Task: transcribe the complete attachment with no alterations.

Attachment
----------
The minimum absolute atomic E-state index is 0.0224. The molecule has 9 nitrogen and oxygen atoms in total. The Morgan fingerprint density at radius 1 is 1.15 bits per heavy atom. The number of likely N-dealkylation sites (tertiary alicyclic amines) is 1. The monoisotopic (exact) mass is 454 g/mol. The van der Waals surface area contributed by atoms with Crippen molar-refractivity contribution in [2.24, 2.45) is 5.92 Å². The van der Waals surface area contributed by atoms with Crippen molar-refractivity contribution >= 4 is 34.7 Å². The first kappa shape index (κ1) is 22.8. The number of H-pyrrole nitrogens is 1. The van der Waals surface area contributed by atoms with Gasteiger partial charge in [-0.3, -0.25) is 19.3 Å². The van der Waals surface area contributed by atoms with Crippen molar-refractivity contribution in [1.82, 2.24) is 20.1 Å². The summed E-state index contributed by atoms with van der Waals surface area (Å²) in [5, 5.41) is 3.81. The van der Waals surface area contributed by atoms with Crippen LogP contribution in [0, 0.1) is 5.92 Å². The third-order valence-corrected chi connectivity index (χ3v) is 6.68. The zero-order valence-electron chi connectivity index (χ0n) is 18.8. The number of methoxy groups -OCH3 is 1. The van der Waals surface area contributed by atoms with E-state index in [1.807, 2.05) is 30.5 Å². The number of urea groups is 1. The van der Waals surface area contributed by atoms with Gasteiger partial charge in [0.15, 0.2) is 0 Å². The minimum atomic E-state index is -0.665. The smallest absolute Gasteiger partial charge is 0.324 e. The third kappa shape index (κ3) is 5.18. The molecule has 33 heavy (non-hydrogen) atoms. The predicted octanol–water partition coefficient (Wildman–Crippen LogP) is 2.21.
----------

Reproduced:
The minimum absolute atomic E-state index is 0.0224. The molecule has 9 nitrogen and oxygen atoms in total. The Morgan fingerprint density at radius 1 is 1.15 bits per heavy atom. The number of likely N-dealkylation sites (tertiary alicyclic amines) is 1. The monoisotopic (exact) mass is 454 g/mol. The van der Waals surface area contributed by atoms with Crippen molar-refractivity contribution in [2.24, 2.45) is 5.92 Å². The van der Waals surface area contributed by atoms with Crippen molar-refractivity contribution >= 4 is 34.7 Å². The first kappa shape index (κ1) is 22.8. The number of H-pyrrole nitrogens is 1. The van der Waals surface area contributed by atoms with Gasteiger partial charge in [-0.3, -0.25) is 19.3 Å². The van der Waals surface area contributed by atoms with Crippen molar-refractivity contribution in [1.82, 2.24) is 20.1 Å². The summed E-state index contributed by atoms with van der Waals surface area (Å²) in [5, 5.41) is 3.81. The van der Waals surface area contributed by atoms with Crippen LogP contribution in [0, 0.1) is 5.92 Å². The third-order valence-corrected chi connectivity index (χ3v) is 6.68. The zero-order valence-electron chi connectivity index (χ0n) is 18.8. The number of methoxy groups -OCH3 is 1. The van der Waals surface area contributed by atoms with E-state index in [1.807, 2.05) is 30.5 Å². The number of urea groups is 1. The van der Waals surface area contributed by atoms with Gasteiger partial charge in [0.15, 0.2) is 0 Å². The minimum atomic E-state index is -0.665. The smallest absolute Gasteiger partial charge is 0.324 e. The third kappa shape index (κ3) is 5.18. The molecule has 33 heavy (non-hydrogen) atoms. The predicted octanol–water partition coefficient (Wildman–Crippen LogP) is 2.21.